A & P John Updike Analysis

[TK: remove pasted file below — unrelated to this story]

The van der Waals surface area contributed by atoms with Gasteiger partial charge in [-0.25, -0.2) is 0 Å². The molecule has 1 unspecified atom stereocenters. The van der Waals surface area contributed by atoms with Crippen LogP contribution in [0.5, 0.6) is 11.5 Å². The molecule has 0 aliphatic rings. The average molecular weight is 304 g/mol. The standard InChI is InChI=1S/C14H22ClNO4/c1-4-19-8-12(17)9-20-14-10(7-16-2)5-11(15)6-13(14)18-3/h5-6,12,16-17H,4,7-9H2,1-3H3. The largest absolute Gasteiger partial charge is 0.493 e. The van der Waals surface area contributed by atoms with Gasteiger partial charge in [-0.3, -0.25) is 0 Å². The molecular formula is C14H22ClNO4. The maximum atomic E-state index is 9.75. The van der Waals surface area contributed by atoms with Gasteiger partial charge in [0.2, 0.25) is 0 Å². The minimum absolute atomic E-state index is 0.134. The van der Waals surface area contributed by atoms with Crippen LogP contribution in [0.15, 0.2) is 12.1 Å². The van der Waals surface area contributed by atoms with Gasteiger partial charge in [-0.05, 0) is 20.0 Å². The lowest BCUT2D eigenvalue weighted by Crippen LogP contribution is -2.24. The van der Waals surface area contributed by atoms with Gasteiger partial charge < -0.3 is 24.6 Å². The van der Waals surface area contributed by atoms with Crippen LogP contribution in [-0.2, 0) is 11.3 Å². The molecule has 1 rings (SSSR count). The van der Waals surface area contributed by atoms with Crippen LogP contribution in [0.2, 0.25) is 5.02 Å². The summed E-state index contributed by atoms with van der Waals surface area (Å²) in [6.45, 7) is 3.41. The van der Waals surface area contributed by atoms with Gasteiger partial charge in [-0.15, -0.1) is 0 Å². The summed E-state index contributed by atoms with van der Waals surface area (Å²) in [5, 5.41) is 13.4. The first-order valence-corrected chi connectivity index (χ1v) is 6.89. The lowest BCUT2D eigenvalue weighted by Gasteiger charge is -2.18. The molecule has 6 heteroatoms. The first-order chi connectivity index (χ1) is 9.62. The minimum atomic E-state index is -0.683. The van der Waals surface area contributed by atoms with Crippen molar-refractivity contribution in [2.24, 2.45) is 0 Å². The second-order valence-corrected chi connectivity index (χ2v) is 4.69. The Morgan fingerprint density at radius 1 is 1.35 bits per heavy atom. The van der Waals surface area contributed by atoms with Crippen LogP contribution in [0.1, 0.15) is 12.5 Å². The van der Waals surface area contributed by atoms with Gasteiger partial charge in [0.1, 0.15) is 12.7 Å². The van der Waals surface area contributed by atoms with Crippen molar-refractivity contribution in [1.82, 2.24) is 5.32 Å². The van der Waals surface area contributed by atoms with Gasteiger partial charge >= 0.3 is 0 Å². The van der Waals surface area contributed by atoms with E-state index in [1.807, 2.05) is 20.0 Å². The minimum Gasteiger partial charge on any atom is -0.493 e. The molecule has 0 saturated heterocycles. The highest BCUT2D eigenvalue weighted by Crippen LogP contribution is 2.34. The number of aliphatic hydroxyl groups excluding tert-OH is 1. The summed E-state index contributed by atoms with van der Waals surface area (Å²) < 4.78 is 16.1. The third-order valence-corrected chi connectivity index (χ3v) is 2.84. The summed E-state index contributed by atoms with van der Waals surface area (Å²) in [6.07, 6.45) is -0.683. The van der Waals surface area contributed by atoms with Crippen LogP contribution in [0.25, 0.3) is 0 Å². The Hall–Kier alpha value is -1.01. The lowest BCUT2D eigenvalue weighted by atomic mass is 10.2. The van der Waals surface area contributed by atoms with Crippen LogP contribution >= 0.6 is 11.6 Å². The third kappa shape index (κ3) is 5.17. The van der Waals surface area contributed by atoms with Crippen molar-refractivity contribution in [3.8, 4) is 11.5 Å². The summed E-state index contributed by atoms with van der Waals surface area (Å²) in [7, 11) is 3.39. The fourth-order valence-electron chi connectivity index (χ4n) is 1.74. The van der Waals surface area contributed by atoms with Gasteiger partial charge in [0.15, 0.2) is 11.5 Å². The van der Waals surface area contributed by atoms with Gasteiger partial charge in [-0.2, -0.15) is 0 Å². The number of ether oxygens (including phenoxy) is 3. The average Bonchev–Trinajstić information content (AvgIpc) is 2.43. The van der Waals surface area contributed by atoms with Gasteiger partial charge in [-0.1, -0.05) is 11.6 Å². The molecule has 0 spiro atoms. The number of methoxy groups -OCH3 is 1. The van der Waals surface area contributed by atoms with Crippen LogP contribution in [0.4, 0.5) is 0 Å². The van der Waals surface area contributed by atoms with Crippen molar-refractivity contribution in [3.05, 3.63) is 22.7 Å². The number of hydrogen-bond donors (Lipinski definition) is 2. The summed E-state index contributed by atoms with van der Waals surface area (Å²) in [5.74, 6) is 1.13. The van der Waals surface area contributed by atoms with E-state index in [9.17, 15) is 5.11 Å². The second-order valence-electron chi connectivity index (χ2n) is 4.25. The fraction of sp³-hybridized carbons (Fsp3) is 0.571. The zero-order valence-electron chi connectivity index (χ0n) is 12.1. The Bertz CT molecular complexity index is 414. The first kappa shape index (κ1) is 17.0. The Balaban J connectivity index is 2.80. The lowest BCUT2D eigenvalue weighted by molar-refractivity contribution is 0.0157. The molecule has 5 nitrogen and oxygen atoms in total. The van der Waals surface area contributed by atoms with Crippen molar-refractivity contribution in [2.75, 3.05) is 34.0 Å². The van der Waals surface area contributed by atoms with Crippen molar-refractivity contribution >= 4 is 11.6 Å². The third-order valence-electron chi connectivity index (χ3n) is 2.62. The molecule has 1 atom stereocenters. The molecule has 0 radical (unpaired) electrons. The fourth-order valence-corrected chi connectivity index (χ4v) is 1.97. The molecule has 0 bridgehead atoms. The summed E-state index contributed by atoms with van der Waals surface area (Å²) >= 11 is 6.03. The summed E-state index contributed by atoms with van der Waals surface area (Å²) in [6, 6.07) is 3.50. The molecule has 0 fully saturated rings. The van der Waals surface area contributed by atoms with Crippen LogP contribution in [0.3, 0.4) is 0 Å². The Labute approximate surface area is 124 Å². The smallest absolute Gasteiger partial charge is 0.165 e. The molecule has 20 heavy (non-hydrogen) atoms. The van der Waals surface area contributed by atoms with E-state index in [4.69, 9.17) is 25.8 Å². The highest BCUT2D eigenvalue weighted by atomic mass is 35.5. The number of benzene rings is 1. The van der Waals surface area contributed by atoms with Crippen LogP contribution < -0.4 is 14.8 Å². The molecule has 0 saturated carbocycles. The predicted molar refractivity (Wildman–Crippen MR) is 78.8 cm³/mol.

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Lessons Learned Hard: Sammy In John Updike’s “A&P” In his short story “A&P,” John Updike dives into the thoughts and actions of what he pictures as the “young boy entering adulthood”. On one side of the coin that makes up “A&P” is a young man’s heroic attempt to bring about his own freedom from the policies and rules that bind him. On the other side is the ironic repercussions of his actions and how they will affect the future world that he has never truly experienced before. Updike’s portrayal of Sammy’s critical thinking, innocencecreativeness, and naivety as well as an ironic outcome leads to reveal the story’s meaning that the world is harder than the small world of security. With policies and rules that customers and even employees must follow, Sammy’s view of that world is very narrow and critical from watching customers follow these rules. Walking up the aisle along with the traffic, the world within the store has been trained to follow the rules blindly, thus leading the speaker, who is Sammy, makes an observation about the customers that were waiting to be checked out “All this while, the customers had been showing up with their carts, but you know, sheep, seeing a scene, they had all bunched up on Stokesie, who shook open a paper bag as gently as peeling a peach, not wanting to miss a word”(93). Updike uses this line to further the perspective that of which Sammy has on the store by making the direct comparison between the customers and startled sheep. By having
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